WASHINGTON – Stepping into history, Barack Hussein Obama grasps the reins of power as America’s first black president in a high-noon inauguration amid grave economic worries and high expectations.
Braving icy temperatures and possible snow flurries, hundreds of thousands of people descended on the heavily guarded capital city yesterday for the first change of administration since the terror attacks of Sept. 11, 2001.
Two years after beginning his improbable quest as a little-known, first-term Illinois senator with a foreign-sounding name, Obama moves into the Oval Office as the nation’s fourth youngest president, at 47, and the first African-American, a racial barrier-breaking achievement believed impossible by generations of minorities.
Around the world, Obama’s election electrified millions with the hope that America will be more embracing, more open to change.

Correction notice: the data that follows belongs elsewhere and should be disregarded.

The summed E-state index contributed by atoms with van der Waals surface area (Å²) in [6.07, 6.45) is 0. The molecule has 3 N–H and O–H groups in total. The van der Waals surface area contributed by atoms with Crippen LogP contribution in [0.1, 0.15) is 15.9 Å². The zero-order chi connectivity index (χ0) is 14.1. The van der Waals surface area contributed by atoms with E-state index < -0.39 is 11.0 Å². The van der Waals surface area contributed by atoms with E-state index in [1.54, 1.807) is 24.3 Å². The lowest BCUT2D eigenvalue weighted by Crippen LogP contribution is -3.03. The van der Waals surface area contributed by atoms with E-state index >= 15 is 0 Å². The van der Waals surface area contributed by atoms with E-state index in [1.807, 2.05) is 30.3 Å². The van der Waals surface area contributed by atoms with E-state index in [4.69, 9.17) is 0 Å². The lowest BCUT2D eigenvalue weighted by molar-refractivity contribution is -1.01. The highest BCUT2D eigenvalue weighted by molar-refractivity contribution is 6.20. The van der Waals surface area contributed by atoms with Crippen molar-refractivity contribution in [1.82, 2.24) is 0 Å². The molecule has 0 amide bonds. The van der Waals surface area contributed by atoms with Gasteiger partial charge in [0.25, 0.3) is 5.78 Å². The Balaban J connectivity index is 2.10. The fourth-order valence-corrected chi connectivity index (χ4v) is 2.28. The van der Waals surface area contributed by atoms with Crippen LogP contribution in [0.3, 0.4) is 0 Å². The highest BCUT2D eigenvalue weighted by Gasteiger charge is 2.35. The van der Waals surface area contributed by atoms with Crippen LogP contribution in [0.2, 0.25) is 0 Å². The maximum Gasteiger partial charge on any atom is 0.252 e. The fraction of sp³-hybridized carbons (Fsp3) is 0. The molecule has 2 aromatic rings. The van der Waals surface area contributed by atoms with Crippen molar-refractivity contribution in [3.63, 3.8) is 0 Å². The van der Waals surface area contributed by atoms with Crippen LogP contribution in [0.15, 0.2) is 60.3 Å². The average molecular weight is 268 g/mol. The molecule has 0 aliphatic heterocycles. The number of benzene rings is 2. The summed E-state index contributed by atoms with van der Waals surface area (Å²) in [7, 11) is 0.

The dawn of the new Democratic era – with Obama allies in charge of both houses of Congress – ends eight years of Republican control of the White House by George W. Bush. He leaves Washington as one of the nation’s most unpopular and divisive presidents, the architect of two unfinished wars and the man in charge at a time of economic calamity that swept away many Americans’ jobs, savings, homes and dreams – leaving behind a sickening feeling of insecurity.
The unfinished business of the Bush administration thrusts an enormous burden onto Obama’s shoulders. Pre-inauguration polls show Americans believe Obama is on track to succeed and are confident he can turn the economy around. He has cautioned that improvements will take time and that things will get worse before they get better.
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